INQUIRER EDITORIAL: PAWN IN POWER PLAY
[PHOTO -Schoolchildren and their parents are seen inside the newly opened Pag-Asa Elementary School. Philippine officials have opened a small kindergarten on a South China Sea island that is also claimed by five other governments (Photo: AP)
MANILA, JUNE 29, 2012 (INQUIRER) Predictably, China has again engaged in saber-rattling and warned the Philippines against the latter’s decision to open a public kindergarten on Pag-asa in the Kalayaan island chain off the province of Palawan.
Hong Lei, a Chinese foreign ministry spokesperson, said that Beijing “opposes any illegal activity that may infringe on China’s sovereignty,” according to the state-run Xinhua News Agency.
Hong said Manila should “refrain from taking any measure that will complicate and exacerbate the current situation and affect peace and stability in the South China Sea.” But isn’t China itself exacerbating the situation?
By commenting on Pag-asa’s five-pupil kindergarten, which is purely internal to the Philippines as far as we’re concerned, China “internationalizes” the matter and makes of a perfectly innocent thing a pawn in geopolitical power play.
Moreover, China’s statement betrays doublespeak. While Hong said he hoped “relevant countries will abide by the spirit of the Declaration on the Conduct of Parties in the South China Sea,” which China and the 10-member Association of Southeast Asian Nations (Asean) signed in 2002, he asserted that his country had “indisputable sovereignty” over the Spratly islands and their surrounding waters.
China conveniently ignores that the Philippines controls Pag-asa and that Filipinos live on the island which is part of the municipality of Kalayaan.
The Department of Foreign Affairs has asserted that “the Kalayaan group of islands, which includes Pag-asa, is an integral part of Philippine territory as declared in Republic Act No. 9522 and other relevant Philippine laws.” As President Aquino’s spokesperson Edwin Lacierda put it, China can say whatever it wants but it should not make Pag-asa an issue because “the municipality has been there” for a long time “and it’s never been questioned.”
The Philippines has been exercising effective jurisdiction over Pag-asa since 1971; the establishment of a kindergarten is merely a reaffirmation of that fact. Pag-asa has a town hall, a health center, an airstrip and a naval station, among other infrastructure.
The Philippine military occupies several of the Kalayaan islands that the country claims are part of its territory. In contrast, China has built a number of military facilities that it claims are there to provide shelter for its fishers. But there’s much debate about whether or not they’re fishers. As evident in Panatag Shoal off Zambales, the fishers are actually poachers, raiding marine sanctuaries and hauling off endangered species.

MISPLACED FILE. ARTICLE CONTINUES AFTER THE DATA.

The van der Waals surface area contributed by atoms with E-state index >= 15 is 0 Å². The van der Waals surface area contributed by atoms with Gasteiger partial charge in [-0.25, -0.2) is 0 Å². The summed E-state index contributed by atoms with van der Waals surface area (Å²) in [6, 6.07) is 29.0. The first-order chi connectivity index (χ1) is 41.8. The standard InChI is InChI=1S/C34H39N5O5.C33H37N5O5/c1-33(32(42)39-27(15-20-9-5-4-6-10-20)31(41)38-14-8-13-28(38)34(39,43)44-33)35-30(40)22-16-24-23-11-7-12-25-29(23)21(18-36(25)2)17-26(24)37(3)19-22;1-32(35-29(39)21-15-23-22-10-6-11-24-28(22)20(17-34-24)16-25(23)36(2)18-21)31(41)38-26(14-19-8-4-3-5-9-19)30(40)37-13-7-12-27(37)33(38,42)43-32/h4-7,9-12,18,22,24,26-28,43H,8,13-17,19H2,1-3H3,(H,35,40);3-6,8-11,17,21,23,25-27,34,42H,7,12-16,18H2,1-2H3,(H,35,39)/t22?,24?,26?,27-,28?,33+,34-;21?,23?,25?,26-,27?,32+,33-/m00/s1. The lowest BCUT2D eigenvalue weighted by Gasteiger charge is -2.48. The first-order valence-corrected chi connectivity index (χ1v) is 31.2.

Simply put: There must be a way of forwarding one’s claim of sovereignty and jurisdiction over contested territory in ways less harmful to the environment. If indeed the kindergarten in Pag-asa is designed to advance that claim, then it’s a less debilitating way of doing that than giving free rein to poaching. In fact, education must be a key to enlighten minds and alert them to the dangers of environmental depredation.
The Philippines has advanced diplomatic initiatives to settle the disputes over the Spratlys. During the Asean summit in Cambodia last April, it asked the regional grouping to take the lead in resolving the dispute in the West Philippine Sea, and to bring the Spratlys claimants together toward “a rules-based, multilateral and peaceful resolution of the issue.” Central to this would be the drafting of the Code of Conduct among the claimants. The United States supports the planned Code of Conduct.
Filipinos are pursuing education and development to consolidate their claim over Pag-asa and other islands.
They’re also turning to art.
What may get China’s dander is the announcement that one of the movies in the Director’s Showcase of the Cinemalaya festival of independent cinema this month is about Pag-asa: its title, quite appropriately, is “Kalayaan.”
It was shot by director Adolfo Alix Jr. right in the Spratlys and stars Thai matinee idol Ananda Everingham.
Since Alix has won awards in the international film festival circuit (he was listed by the Hollywood Reporter in its “Next Generation Asia 2010” as among the top 20 young entertainment personalities in Asia deemed “the best and the brightest among their peers” from a vast region considered “the world’s biggest entertainment market”), and considering further that Everingham has an international following, “Kalayaan” will surely be shown abroad.
Then the world will further know about the situation in the Spratlys. The dispute will be further “internationalized” and the Philippine claim humanized.
Chief News Editor: Sol Jose Vanzi
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